The SNP has finished as comfortably the biggest party in the Scottish council elections despite the Conservatives making big gains.
The Tories increased their number of councillors by more than 160, including in areas that had previously been “no-go” for the party.
But the SNP has replaced Labour as the largest party in Glasgow, although it fell short of winning a majority.
Scotland’s biggest city had been under Labour control for decades.
The SNP will now attempt to form either a coalition or minority administration in the city for the first time, after winning 39 seats – eight more than in 2012 – while Labour dropped to 31 in Glasgow.
The Conservatives increased their number of councillors in the city from one to eight and the Scottish Greens also had a good result, winning seven seats, while the Liberal Democrats lost their only councillor.
The SNP has also replaced Labour as the largest party in Edinburgh and Aberdeen, as well as in North Lanarkshire, West Dunbartonshire and Renfrewshire, where Labour had won majorities in 2012.
But the SNP lost overall control of Dundee and Angus councils – the only two areas where it had secured majorities five years ago – as the Conservatives increased their number of seats.
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SNP leader Nicola Sturgeon, the country’s first minister, said her party had “won this election today”.
She added that it had secured more seats, more votes and more councils than its rivals, as well bringing nearly 40 years of Labour administration to an end in Glasgow and becoming the largest party in all of Scotland’s major cities.
The Tories won seats in areas including Shettleston in Glasgow and the Paisley North West ward in Renfrewshire, which includes Ferguslie Park – two of the country’s most deprived areas.
Speaking as she arrived at the Edinburgh count, Scottish Conservative leader Ruth Davidson said her party’s success was evidence that people across Scotland were “looking for this Scottish fightback against the SNP”.
Labour’s support slumped across the country, with the party finishing third behind the SNP and Conservatives in Edinburgh – where it had been the largest party.
The SNP won 19 seats in the capital, an increase of two, while the Conservatives jumped from 11 seats to 18 and Labour dropped by nine seats to 12.
The Scottish Greens and Liberal Democrats also increased their number of councillors in Edinburgh to eight and six respectively.
The council had previously been run by a Labour-SNP coalition, after the parties took 20 and 18 seats respectively in 2012.
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Scottish Labour leader Kezia Dugdale said the results for her party across the country were “disappointing” but “not particularly a surprise”.
She told the BBC News Channel the vote in Scotland had split on constitutional lines, with many unionists backing the Conservatives.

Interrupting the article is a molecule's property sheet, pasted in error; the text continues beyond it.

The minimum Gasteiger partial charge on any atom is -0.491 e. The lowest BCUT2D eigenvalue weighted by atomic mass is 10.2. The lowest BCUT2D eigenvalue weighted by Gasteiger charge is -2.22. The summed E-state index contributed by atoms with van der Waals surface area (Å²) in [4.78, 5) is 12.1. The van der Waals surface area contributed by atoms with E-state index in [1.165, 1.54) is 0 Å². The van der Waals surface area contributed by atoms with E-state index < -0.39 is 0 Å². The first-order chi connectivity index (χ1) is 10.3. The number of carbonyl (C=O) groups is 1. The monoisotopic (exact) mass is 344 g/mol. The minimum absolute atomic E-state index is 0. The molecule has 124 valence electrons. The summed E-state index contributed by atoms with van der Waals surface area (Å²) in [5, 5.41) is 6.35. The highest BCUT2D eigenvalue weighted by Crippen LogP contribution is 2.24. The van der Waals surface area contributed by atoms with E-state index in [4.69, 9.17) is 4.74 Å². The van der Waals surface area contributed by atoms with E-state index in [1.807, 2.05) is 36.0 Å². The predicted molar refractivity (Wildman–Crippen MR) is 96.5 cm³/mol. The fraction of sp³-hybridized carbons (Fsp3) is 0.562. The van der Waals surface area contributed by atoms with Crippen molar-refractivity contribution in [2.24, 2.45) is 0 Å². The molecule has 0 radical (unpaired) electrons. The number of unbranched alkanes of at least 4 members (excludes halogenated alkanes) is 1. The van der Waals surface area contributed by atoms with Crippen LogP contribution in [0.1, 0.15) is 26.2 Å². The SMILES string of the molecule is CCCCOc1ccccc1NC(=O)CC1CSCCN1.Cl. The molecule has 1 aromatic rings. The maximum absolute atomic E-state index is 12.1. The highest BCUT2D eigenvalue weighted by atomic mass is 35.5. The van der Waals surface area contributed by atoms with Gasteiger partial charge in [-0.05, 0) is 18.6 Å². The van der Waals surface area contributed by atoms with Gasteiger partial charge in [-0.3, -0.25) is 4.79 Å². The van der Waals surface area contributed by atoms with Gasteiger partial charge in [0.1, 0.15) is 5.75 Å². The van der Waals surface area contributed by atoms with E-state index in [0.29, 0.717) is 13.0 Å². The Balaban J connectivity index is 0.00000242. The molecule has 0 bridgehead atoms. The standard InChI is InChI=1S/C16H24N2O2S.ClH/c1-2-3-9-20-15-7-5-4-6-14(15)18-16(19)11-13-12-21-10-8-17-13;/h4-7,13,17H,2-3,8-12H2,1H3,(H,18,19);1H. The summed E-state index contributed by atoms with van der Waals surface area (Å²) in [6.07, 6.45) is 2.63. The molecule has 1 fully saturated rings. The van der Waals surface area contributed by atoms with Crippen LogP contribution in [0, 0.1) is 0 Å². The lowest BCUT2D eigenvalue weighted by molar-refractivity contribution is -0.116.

With all 32 councils having declared their results, the SNP finished on 431 councillors, an increase of 31 seats.
The Tories won 276 seats, an increase of 164, meaning they replaced Labour – which was down 112 seats to 262 – as the second largest party across the country.
There were also 172 independent, 67 Liberal Democrat and 19 Scottish Green councillors.
No party has managed to win majority control of a council – meaning they will all either be run by coalition or minority administrations.
The final results in Aberdeen showed the SNP on 19 seats, up three on 2012, while Labour lost nine of its 18 seats and the Conservatives went from three to 11. The Lib Dems dropped from five to four.
But in Angus, the SNP dropped from 14 seats to nine, while the Conservatives doubled their number of councillors to eight. There were also nine independents and two Liberal Democrats, while Labour lost its only seat.
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In neighbouring Dundee the SNP went from 16 seats to 14, while Labour gained one seat, giving them nine councillors, while the Conservatives gained two – taking them to three.
There were also two Liberal Democrat councillors elected, doubling their total from the previous election, and one independent.
In North Lanarkshire, which had traditionally been a staunch Labour area, the SNP jumped by 11 seats to 33 – one more than Labour. Meanwhile, the Conservatives – which previously had no seats on the council – won 10.
In Stirling, the Conservatives increased from four seats to nine, the same number as the SNP, while Labour dropped from eight seats to four and the Scottish Greens also won a seat.
The election used the single transferable vote system (STV), with voters ranking candidates in order of preference.
The system makes it difficult for any one party to win overall control of a local authority, with many being run by coalitions or minority administrations.
People aged 16 or over were eligible to vote, with more than 4.1 million people in Scotland registered.
A total of 1,227 councillors were elected across the country’s 32 local authorities, with more than 2,500 candidates putting themselves forward.